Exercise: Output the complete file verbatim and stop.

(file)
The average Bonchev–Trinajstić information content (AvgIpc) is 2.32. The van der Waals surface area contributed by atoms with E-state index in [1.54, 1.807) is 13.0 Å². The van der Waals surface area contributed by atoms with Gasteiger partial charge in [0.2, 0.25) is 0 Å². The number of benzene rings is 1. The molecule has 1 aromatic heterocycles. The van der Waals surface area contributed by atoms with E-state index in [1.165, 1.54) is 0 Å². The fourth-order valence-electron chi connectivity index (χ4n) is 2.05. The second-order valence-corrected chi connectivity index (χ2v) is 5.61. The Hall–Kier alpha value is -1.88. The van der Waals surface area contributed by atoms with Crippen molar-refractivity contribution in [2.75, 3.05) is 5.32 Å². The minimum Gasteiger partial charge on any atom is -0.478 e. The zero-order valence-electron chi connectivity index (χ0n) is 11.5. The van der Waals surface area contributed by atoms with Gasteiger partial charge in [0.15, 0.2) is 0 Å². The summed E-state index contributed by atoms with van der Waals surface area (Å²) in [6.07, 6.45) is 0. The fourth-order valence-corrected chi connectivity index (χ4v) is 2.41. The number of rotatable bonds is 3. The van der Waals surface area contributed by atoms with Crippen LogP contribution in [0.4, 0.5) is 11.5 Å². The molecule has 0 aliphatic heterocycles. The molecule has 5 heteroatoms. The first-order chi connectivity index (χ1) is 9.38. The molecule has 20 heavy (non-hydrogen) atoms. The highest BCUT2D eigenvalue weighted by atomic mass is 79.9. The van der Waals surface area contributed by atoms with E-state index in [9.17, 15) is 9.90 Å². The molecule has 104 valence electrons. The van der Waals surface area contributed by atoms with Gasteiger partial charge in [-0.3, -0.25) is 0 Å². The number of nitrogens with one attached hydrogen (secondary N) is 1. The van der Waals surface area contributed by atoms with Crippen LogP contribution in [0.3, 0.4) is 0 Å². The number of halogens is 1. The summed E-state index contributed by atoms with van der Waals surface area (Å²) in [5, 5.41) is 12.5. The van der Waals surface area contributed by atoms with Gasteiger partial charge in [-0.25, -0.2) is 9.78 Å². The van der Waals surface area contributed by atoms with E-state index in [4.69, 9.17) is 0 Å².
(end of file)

The average Bonchev–Trinajstić information content (AvgIpc) is 2.32. The van der Waals surface area contributed by atoms with E-state index in [1.54, 1.807) is 13.0 Å². The van der Waals surface area contributed by atoms with Gasteiger partial charge in [0.2, 0.25) is 0 Å². The number of benzene rings is 1. The molecule has 1 aromatic heterocycles. The van der Waals surface area contributed by atoms with E-state index in [1.165, 1.54) is 0 Å². The fourth-order valence-electron chi connectivity index (χ4n) is 2.05. The second-order valence-corrected chi connectivity index (χ2v) is 5.61. The Hall–Kier alpha value is -1.88. The van der Waals surface area contributed by atoms with Crippen molar-refractivity contribution in [2.75, 3.05) is 5.32 Å². The minimum Gasteiger partial charge on any atom is -0.478 e. The zero-order valence-electron chi connectivity index (χ0n) is 11.5. The van der Waals surface area contributed by atoms with Gasteiger partial charge in [0.15, 0.2) is 0 Å². The summed E-state index contributed by atoms with van der Waals surface area (Å²) in [6.07, 6.45) is 0. The fourth-order valence-corrected chi connectivity index (χ4v) is 2.41. The number of rotatable bonds is 3. The van der Waals surface area contributed by atoms with Crippen LogP contribution in [0.4, 0.5) is 11.5 Å². The molecule has 0 aliphatic heterocycles. The molecule has 5 heteroatoms. The first-order chi connectivity index (χ1) is 9.38. The molecule has 20 heavy (non-hydrogen) atoms. The highest BCUT2D eigenvalue weighted by atomic mass is 79.9. The van der Waals surface area contributed by atoms with E-state index in [9.17, 15) is 9.90 Å². The molecule has 104 valence electrons. The van der Waals surface area contributed by atoms with Gasteiger partial charge in [-0.3, -0.25) is 0 Å². The number of nitrogens with one attached hydrogen (secondary N) is 1. The van der Waals surface area contributed by atoms with Crippen LogP contribution in [0.3, 0.4) is 0 Å². The number of halogens is 1. The summed E-state index contributed by atoms with van der Waals surface area (Å²) in [5, 5.41) is 12.5. The van der Waals surface area contributed by atoms with Gasteiger partial charge in [-0.25, -0.2) is 9.78 Å². The van der Waals surface area contributed by atoms with E-state index in [4.69, 9.17) is 0 Å².